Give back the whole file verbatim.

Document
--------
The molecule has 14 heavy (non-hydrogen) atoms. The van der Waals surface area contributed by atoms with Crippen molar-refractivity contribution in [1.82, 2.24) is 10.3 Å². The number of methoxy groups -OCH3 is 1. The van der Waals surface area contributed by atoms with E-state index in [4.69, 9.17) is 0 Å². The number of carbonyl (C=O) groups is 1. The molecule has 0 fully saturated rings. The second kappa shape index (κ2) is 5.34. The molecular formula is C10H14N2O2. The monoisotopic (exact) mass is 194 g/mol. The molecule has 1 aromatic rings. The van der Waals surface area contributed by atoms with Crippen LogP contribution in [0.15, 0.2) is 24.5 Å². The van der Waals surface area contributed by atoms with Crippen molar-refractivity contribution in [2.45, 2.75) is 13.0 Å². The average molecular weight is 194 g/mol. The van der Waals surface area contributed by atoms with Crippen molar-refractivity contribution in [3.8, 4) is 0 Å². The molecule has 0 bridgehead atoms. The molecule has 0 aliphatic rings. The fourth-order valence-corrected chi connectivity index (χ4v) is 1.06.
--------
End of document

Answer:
The molecule has 14 heavy (non-hydrogen) atoms. The van der Waals surface area contributed by atoms with Crippen molar-refractivity contribution in [1.82, 2.24) is 10.3 Å². The number of methoxy groups -OCH3 is 1. The van der Waals surface area contributed by atoms with E-state index in [4.69, 9.17) is 0 Å². The number of carbonyl (C=O) groups is 1. The molecule has 0 fully saturated rings. The second kappa shape index (κ2) is 5.34. The molecular formula is C10H14N2O2. The monoisotopic (exact) mass is 194 g/mol. The molecule has 1 aromatic rings. The van der Waals surface area contributed by atoms with Crippen LogP contribution in [0.15, 0.2) is 24.5 Å². The van der Waals surface area contributed by atoms with Crippen molar-refractivity contribution in [2.45, 2.75) is 13.0 Å². The average molecular weight is 194 g/mol. The van der Waals surface area contributed by atoms with Crippen molar-refractivity contribution in [3.8, 4) is 0 Å². The molecule has 0 bridgehead atoms. The molecule has 0 aliphatic rings. The fourth-order valence-corrected chi connectivity index (χ4v) is 1.06.